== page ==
Our additional concern regards the character of Lucien Greaves–leader of the Satanic Temple invited to perform the re-enactment . Originally named Doug Misicko, Mr. Greaves has a long history of close involvement with the “false-memory syndrome” foundation, a group that often downplays the ramifications of sexual-abuse and actively denies victims true support. Seeing that Harvard has recently been accused of not providing adequate support to sexual-abuse victims in just the past few months, and given the student body’s reaction to such allegations–including the launch of “Our Harvard Can Do Better”– we think that this event is in direct opposition to any progress that has been made thus far. If such an individual, or his associated organizations, is welcome on campus, not only does it create a hostile environment for us as Christians, but also for those of us who refuse to stand for sexual abuse on campus or anywhere else.
This is not just a Christian issue, but rather an issue that affects the student body and the rest of the Harvard community as a whole. We know the university has already been made aware of our religious concerns and is reluctant to use those arguments as the sole justification of cancelling the event. We understand that the interest of the university is to provide opportunities of self-expression, but, we believe the university also has an obligation to protect the safety and mental well-being of its students. This event has already made us feel unsafe on campus and has the potential to threaten many others. It makes us feel like less valued members of the Harvard community and erodes our trust in the institution and its commitment to our personal safety. Additionally, we feel that Harvard is not upholding its legal and ethical obligation as described by Dean Michael D. Smith in his most recent university-wide email regarding sexual misconduct.
Please take these concerns to heart and bring them to the attention of Dean Shinagel and President Faust.
Thank you for taking the time to read our letter; we truly appreciate anything you can do to help us and the rest of the Harvard community,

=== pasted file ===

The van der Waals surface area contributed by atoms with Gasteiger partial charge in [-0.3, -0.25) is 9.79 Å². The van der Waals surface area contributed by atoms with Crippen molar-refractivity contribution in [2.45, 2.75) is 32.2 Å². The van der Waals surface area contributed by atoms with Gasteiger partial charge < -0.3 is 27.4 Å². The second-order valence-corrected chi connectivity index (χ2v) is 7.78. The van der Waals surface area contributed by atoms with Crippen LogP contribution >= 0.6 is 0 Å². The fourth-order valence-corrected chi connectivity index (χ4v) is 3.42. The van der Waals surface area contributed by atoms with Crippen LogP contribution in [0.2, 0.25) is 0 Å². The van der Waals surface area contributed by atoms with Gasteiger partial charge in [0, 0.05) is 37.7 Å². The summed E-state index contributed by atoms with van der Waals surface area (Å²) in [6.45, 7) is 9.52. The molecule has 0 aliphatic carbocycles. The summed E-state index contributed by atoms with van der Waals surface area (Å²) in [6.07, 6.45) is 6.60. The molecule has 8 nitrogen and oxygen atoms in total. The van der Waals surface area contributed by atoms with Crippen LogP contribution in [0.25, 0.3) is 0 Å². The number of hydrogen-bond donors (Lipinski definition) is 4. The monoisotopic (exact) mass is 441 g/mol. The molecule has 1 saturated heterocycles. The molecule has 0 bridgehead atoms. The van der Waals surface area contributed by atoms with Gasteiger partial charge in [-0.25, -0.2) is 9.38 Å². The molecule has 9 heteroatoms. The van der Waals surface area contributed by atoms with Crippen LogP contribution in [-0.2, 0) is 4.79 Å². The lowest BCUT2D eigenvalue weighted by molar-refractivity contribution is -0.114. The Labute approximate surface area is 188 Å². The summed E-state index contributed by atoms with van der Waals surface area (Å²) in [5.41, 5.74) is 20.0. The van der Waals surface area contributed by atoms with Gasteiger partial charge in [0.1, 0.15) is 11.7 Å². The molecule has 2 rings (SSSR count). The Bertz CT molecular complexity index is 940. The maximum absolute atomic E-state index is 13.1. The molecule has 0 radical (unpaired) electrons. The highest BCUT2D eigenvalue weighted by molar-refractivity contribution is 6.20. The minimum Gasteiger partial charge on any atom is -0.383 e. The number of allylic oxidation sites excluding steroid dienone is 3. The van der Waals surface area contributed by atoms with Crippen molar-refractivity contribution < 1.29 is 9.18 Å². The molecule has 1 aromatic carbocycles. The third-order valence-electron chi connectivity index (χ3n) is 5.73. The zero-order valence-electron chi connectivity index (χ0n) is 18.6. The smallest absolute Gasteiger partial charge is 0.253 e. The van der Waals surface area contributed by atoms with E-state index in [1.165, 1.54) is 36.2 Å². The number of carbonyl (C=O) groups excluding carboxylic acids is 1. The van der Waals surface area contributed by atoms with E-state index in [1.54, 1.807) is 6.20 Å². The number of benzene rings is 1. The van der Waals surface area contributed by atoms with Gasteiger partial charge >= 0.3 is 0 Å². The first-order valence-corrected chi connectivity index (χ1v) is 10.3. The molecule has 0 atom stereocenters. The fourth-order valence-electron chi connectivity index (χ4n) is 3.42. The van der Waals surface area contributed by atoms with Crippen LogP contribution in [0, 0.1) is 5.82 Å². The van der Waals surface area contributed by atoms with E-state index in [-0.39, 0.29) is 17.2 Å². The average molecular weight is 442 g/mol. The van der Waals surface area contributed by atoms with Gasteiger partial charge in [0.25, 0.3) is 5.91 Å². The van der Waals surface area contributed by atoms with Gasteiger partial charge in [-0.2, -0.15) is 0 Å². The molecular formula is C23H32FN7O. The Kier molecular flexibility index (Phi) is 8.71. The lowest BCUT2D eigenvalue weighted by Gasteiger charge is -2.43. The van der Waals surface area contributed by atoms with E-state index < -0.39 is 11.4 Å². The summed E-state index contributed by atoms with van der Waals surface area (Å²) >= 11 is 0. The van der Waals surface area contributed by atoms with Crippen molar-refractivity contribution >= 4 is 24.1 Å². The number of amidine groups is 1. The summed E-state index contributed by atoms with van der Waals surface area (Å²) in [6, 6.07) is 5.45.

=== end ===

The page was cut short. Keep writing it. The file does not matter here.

A statement by President Drew Faust
The reenactment of a ‘black mass’ planned by a student group affiliated with the Harvard Extension School challenges us to reconcile the dedication to free expression at the heart of a university with our commitment to foster a community based on civility and mutual understanding. Vigorous and open discussion and debate are essential to the pursuit of knowledge, and we must uphold these values even in the face of controversy. Freedom of expression, as Justice Holmes famously said long ago, protects not only free thought for those who agree with us but freedom for the thought that we hate.
But even as we permit expression of the widest range of ideas, we must also take responsibility for debating and challenging expression with which we profoundly disagree. The ‘black mass’ had its historical origins as a means of denigrating the Catholic Church; it mocks a deeply sacred event in Catholicism, and is highly offensive to many in the Church and beyond. The decision by a student club to sponsor an enactment of this ritual is abhorrent; it represents a fundamental affront to the values of inclusion, belonging and mutual respect that must define our community. It is deeply regrettable that the organizers of this event, well aware of the offense they are causing so many others, have chosen to proceed with a form of expression that is so flagrantly disrespectful and inflammatory.